Mining Publication: Underground Coal Mine Disasters 1900-2010: Events, Responses, and a Look to the Future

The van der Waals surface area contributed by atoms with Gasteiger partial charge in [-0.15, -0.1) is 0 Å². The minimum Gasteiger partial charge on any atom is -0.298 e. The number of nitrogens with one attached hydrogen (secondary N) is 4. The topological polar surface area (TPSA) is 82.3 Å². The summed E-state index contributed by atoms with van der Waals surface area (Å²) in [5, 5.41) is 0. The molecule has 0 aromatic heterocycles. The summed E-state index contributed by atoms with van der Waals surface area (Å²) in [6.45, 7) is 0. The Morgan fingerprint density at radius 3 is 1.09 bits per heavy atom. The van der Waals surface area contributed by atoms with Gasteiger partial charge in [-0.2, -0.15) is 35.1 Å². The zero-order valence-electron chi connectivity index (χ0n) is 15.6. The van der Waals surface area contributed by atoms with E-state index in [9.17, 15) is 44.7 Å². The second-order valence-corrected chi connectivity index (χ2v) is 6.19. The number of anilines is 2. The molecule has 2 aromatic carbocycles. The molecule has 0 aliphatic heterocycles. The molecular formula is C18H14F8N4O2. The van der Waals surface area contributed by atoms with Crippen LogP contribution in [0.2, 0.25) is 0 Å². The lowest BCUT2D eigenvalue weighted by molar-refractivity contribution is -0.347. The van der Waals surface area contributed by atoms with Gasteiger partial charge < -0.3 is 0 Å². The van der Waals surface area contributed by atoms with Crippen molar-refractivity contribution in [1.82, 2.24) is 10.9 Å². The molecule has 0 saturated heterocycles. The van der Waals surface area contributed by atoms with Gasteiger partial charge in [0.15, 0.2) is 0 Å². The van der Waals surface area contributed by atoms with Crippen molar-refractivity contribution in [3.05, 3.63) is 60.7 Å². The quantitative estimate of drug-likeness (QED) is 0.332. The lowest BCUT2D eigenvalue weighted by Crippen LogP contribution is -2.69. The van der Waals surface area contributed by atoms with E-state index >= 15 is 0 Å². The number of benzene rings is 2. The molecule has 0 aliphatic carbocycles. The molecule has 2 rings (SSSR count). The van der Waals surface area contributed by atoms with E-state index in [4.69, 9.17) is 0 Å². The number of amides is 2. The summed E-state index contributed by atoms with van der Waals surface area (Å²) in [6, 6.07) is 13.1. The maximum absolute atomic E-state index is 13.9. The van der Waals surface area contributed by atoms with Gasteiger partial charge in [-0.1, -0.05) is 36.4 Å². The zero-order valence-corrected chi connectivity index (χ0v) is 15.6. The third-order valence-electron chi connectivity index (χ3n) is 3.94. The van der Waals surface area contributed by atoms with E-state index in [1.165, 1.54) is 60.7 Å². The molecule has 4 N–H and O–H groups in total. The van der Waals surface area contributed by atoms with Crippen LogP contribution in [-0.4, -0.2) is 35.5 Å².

This paper captures almost 110 years of history of underground coal mine disasters in the United States. The deadly disasters of the first ten years of the twentieth century led to the U.S. Congress founding the U.S. Bureau of Mines (USBM) in 1910. The authors examine the changing trends in mine disasters including the frequency of fatalities, causal types, the responses to those disasters and most importantly, the growing body of research on human behavior in mine emergencies. Emphasis is on the future - integrating the research on human behavior in disasters into the mining industry. This research includes the integration of the judgment decision-making process, communication, leadership in escape, expectations training, incident command center issues including fatigue, shifts and leadership, plus issues concerning the introduction of refuge chambers into U.S. mines. The authors suggest that a key factor in meeting the goal of increasing successful mine escape and rescue while decreasing fatalities and injuries lies in the field of social-psychological research and human behavior interventions.